came across to Zanzibar and was invited to Pemba by the inhabitants of Chokocho, a village in the south.
However, his visit to the island, widely reputed to be a powerful centre of witchcraft and wizardry, was not
entirely successful. In Pemba alleged witches are generally not accused openly or subjected to any
sanctions: they are merely the subject of gossip and a mixture of fear and admiration for their powers (cf.
Goldman 1996). Seeing their grandmothers turned out of their homes and humiliated in public was too
much for some communities and they sent Tekelo packing without paying his fees. Others were dismayed
that when he left Pemba there was no apparent reduction in the total sum of illness and misfortune, and
they too branded him a charlatan. So when Popobawa went on the rampage people speculated that the
malevolent spirit had been sent from the mainland by Tekelo, either in revenge for his own humiliation or
as a ruse to create more work for himself on Pemba.
This explanation did not follow Popobawa as the panic travelled northwards. In the central town of
Chake Chake a different theory was revealed as follows. During a spiritual assault on a married couple
one of their neighbours went into a possession trance and her possessory spirit struggled violently with the
phantom intruder until it fled. The spirit then called for a local mganga and explained to him what the
cause of the island’s current miseries really was. A couple of years before a whale had been found beached
on the shore and people came from far and wide to cut out portions of its flesh and blubber. At the same
time a woman in Chake Chake had gone into trance and her possessory spirit declared that this whale was
in fact the child of a greater spirit, warning people not to eat it or else they would suffer the consequences.
Needless to say a lot of people took no notice. Returning now to the 1995: the possessory spirit that had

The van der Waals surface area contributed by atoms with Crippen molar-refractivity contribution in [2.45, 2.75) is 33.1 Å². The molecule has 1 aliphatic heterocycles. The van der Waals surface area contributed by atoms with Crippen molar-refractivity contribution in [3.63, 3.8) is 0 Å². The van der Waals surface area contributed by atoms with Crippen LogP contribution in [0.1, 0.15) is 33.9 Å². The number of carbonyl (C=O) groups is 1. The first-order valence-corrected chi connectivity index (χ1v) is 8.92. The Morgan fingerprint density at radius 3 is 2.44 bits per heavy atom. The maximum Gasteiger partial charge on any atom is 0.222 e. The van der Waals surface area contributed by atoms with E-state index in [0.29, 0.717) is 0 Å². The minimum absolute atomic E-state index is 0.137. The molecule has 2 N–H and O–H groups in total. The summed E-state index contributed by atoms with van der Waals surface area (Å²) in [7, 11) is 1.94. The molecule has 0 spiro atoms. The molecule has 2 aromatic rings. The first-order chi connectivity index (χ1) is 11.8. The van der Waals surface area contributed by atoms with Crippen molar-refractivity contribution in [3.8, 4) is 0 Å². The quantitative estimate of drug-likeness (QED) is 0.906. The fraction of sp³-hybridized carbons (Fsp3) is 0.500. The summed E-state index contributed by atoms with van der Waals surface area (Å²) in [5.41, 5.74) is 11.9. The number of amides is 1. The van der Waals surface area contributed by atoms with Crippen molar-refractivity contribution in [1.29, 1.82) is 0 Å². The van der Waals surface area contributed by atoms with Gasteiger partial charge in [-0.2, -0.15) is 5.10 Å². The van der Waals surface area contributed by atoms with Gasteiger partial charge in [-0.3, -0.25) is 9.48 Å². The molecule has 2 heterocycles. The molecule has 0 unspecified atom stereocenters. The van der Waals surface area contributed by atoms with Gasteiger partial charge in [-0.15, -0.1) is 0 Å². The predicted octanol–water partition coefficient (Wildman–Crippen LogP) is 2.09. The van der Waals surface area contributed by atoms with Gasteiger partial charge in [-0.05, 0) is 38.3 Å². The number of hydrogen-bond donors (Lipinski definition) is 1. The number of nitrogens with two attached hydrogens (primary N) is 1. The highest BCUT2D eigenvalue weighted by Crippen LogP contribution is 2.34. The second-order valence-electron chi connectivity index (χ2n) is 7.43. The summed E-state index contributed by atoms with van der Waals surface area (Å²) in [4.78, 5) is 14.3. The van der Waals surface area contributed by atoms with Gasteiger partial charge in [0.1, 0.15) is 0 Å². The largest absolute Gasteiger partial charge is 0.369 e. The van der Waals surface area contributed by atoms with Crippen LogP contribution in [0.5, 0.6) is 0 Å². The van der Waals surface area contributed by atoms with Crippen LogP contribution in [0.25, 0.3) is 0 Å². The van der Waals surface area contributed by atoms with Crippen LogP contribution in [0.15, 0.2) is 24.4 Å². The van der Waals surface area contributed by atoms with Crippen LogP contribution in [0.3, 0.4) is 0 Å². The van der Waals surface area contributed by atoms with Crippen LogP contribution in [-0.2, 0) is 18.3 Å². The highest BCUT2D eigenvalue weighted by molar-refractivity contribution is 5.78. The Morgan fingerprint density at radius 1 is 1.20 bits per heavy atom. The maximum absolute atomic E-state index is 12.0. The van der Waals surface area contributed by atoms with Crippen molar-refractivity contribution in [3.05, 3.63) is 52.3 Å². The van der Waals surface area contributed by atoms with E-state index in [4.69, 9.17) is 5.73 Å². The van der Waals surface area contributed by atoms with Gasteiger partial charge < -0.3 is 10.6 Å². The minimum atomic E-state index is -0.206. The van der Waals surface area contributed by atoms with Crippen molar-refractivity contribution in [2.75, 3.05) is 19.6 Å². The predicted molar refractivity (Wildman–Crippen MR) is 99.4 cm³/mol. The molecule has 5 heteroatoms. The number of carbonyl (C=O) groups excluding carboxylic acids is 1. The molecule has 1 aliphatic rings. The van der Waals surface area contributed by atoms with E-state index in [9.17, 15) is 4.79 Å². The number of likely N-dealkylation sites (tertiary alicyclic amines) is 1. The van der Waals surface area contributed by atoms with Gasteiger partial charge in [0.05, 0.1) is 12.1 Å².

just repelled a spiritual intruder identified the earlier transgression against the whale’s mother as the cause
of contemporary attacks that people were labelling Popobawa. And it went on to suggest that people
should take special offerings of food down to the shore to placate the dead whale’s spirit-mother.

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This revelation rejected any identification with the original Popobawa because the former had sodomised
its victims whereas the phantom of 1995 did not. But the whale’s revenge was never more than another
localised explanation.

6.0 The politicisation of Popobawa


In Jamila’s narrative - and the accounts of everyone else I asked on Pemba - the ‘real’ explanation for
Popobawa did not emerge until the panic had reached Wete in the north. During one of many incidents
in the town the possessory spirit of a local woman announced that the culprits were certain unnamed
politicians, members of the ruling party (CCM), who had brought 70 spirits to the island to harass people
and distract them from talking about and becoming involved in politics. Wete and the surrounding district
was the stronghold of the opposition CUF party, supported by the great majority of Pembans and at that
time engaged in a bitter struggle with the CCM-controlled administration to be allowed to operate freely
and prepare for the coming national elections. Indeed when the Wete District Commissioner (DC) heard
that people were speculating about the identity of the CCM politicians alluded to by the spirit, he locked
nine people up and charged them with insulting government leaders. People refused the DC’s suggestion
that they recruit a mganga to prepare medicines to counteract Popobawa, and thereafter the number of
nocturnal assaults in and around the town increased.
On the night of the 12th of March there was a major incident in Limbani, with multiple assaults and a
frenzy of spirit possession that saw the possessed running wildly through the village and down into the
surrounding rice valleys. (This was the night that Salim fled from my home compound). The immediate
cause of this was afterwards thought to have been the actions of a group of local youths who were
prominent among the victims of assault that night. They had hurled insults at a passing vehicle whose
erratic movements back and forth over the previous three days had led villagers to suspect that it was
being used to transport nocturnal assailants. (The youths had actually cried out “There go the bats
(mipopo), there they go! God will curse you!”). This vehicle belonged to a CCM member of parliament